Reclining Figure Holes. 1982. Bronze with brown patina. Mounted on bronze plinth. Moore. Catalogue raisonné, volume 6, no. 857. Plint with name, number and foundry mark "Noack Berlin". One of 9 copies. Without plinth ca. 4.7 x 12.5 x 4 cm (1.8 x 4.9 x 1.5 in). Plinth: 1,2 x 12,7 x 5,6 cm (0,4 x 5 x 2,2 in).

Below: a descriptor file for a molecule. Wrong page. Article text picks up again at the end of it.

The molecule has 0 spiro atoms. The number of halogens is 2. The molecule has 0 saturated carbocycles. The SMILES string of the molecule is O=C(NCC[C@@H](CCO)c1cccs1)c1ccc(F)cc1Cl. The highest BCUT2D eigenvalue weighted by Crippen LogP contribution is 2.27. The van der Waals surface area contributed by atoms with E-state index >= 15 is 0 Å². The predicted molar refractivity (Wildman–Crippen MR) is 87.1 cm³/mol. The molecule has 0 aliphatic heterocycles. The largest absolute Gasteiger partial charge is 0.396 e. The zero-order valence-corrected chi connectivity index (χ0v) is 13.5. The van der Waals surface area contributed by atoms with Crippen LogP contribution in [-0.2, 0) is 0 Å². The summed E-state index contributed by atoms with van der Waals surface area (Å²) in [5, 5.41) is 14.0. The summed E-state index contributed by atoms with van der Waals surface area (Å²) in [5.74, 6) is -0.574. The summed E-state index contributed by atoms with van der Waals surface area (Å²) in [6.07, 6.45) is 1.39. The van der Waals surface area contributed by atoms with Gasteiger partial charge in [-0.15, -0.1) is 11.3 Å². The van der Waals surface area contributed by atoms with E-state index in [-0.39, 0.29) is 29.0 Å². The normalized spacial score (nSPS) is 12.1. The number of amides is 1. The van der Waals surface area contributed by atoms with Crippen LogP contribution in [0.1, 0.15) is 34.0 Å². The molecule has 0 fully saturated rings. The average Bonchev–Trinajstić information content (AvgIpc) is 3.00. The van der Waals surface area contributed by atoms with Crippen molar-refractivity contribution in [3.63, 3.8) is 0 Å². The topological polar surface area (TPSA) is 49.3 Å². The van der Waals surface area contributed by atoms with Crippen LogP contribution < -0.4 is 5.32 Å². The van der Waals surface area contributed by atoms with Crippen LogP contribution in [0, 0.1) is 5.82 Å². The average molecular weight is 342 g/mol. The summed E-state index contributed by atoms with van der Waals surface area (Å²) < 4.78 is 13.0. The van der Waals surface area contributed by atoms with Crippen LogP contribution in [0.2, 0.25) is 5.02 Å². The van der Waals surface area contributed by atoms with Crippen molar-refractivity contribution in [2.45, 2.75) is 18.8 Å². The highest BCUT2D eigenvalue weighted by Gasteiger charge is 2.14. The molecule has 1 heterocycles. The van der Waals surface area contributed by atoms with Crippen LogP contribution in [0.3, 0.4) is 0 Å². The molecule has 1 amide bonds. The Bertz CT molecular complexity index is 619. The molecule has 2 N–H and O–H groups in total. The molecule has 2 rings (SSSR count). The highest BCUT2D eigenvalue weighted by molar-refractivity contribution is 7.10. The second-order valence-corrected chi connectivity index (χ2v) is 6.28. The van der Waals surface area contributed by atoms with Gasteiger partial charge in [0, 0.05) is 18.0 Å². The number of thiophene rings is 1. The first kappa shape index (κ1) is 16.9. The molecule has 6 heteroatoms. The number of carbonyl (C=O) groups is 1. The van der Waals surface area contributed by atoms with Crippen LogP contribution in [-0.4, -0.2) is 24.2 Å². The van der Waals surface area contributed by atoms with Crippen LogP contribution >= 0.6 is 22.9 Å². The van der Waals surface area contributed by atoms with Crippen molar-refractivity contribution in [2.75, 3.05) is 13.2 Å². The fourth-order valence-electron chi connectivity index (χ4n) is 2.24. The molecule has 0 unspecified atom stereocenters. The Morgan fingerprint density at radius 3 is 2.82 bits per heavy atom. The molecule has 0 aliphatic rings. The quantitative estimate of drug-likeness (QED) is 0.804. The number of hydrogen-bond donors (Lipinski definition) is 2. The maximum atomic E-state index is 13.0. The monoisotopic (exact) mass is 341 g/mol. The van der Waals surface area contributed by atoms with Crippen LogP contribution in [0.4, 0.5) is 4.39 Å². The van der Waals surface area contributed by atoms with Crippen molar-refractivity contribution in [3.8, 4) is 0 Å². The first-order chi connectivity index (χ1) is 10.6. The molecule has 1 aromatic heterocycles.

What is so characteristic of Henry Moore's sculptures is their archaic, heavy and earthy style. His reclined figures seem to have just come out of the ground and remain rooted in it. The physicality that Moore emphasizes by retracting individual expression determines the general structure of his sculptures. Even the small maquettes show how much the artist has a large-scale physicalness in mind. His small works, just as it is the case with the bronze offered here, have the same tendency towards monumentality, however, without running danger of being artificial. Moore's plastics are little space consuming as they already carry space within them. Their closeness is based on the persevere style. Even though his works show notions of abstraction, Moore remains obliged to traditional artistic means of expression. Opposed to a classic style, the artist emphasizes the creatural aspect in his sculptures. Henry Moore's style, which combines abstraction and figuration, had decisive influence on European post-war sculpting. [SM].